In an interview with CNN’s Poppy Harlow at Columbia University Sunday, Supreme Court Justice Ruth Bader Ginsburg said that she believes the “MeToo” movement will have staying power and that she isn’t worried about substantive backlash.
In a nod to Ginsburg’s nickname (Notorious R.B.G.), her introduction song was a Notorious B.I.G number.
Harlow began the interview by providing the audience with background information on Ginsburg, including that while attending Harvard she was asked to “defend” her place in the class which otherwise would have gone to a man, and that at the start of her career she was quite aware that she was paid significantly less than her male peers. The gender pay gap is an issue that Justice Ginsburg has been vociferous about throughout her career.
Poppy Harlow’s first question was, “In your first argument, as an attorney before the court, you quoted the feminist, the attorney, the abolitionist… Sarah Grimke… who said in 1837, ‘I ask no favor for my sex; all I ask of our brethren —-‘, at which point Ginsburg herself joins to finish the quote, ‘is that they take their feet off our necks.'”
Harlow asked Ginsburg whether she felt their feet had indeed been taken off our necks. Ginsburg replied, “Much more so than I had ever dreamed possible.”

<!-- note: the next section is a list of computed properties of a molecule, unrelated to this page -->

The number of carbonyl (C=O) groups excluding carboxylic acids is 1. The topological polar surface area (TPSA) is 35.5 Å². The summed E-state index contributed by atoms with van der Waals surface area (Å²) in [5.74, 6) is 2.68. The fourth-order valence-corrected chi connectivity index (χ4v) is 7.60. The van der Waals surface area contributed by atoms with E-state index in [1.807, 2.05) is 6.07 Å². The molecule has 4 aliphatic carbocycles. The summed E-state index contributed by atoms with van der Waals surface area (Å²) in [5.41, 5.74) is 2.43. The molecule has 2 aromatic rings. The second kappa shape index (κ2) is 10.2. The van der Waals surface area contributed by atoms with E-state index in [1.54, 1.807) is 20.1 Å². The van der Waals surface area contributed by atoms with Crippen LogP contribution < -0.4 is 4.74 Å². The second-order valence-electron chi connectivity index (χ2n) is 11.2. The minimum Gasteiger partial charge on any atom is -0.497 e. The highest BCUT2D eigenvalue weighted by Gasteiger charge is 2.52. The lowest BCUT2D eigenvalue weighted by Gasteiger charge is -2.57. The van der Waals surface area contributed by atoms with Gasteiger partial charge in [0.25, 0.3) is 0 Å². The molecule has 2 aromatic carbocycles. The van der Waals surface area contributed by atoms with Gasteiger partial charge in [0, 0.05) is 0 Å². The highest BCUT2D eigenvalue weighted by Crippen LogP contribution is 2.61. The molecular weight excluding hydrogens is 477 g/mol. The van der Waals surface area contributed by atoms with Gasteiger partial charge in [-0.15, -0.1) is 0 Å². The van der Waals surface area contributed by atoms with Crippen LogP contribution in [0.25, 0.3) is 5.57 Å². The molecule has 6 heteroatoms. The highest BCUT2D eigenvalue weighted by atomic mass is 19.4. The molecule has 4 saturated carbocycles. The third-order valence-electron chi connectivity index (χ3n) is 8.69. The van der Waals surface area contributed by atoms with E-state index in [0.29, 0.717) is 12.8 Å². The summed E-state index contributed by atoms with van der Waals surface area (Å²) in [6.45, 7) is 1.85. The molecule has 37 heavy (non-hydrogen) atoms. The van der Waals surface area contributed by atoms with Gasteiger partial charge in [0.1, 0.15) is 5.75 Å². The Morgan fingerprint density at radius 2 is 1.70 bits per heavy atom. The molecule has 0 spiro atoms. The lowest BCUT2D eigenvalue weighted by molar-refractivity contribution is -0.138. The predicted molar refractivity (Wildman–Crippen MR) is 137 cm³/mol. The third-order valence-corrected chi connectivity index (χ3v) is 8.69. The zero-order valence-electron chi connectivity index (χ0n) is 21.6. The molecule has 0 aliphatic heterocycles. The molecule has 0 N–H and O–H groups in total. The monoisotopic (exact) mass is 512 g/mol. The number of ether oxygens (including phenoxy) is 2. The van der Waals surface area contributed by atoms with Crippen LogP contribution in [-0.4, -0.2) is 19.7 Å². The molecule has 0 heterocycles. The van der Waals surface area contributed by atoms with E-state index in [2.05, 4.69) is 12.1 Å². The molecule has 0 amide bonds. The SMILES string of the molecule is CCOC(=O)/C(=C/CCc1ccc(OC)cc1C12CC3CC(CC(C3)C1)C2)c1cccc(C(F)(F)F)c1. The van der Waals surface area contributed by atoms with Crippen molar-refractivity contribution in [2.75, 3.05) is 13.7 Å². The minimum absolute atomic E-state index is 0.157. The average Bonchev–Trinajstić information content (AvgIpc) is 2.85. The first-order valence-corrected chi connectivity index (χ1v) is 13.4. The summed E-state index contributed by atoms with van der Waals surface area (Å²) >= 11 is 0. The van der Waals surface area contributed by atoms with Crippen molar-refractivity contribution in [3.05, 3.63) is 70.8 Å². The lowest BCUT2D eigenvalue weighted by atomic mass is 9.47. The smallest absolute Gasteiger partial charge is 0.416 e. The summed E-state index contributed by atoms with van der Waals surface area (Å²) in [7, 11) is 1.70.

The interview is both long and wide-ranging. Justice Ginsburg talks about everything from the extent to which sexism played a role in the 2016 presidential campaign to attacks on the judiciary, the First Amendment, the Equal Rights Amendment, the necessity of a free press, etc.
When asked to elaborate on the sexism of the 2016 presidential election in particular, Justice Ginsburg said:
” I think it was difficult for Hillary Clinton to get by, in the macho atmosphere prevailing during that campaign. And she was criticized… in a way I think no man would have been criticized.”
Ginsburg said that sexism played and “prominent” role in the 2016 election, but she did add that she thinks America is now ready for a woman president and “will be next time.” She then stopped herself from going further on that topic and said she didn’t want to get in trouble — which was a cheeky nod to Donald Trump’s total meltdown about comments Ginsburg made about him during the 2016 presidential campaign. Gorsuch, who sits on a stolen seat, is apparently allowed to attend dinner parties with McConnell and company but God forbid Ruth Bader Ginsburg should appear to mix jurisprudence with politics by stating her opinion of a presidential candidate in public.
And… we’re back to double standards.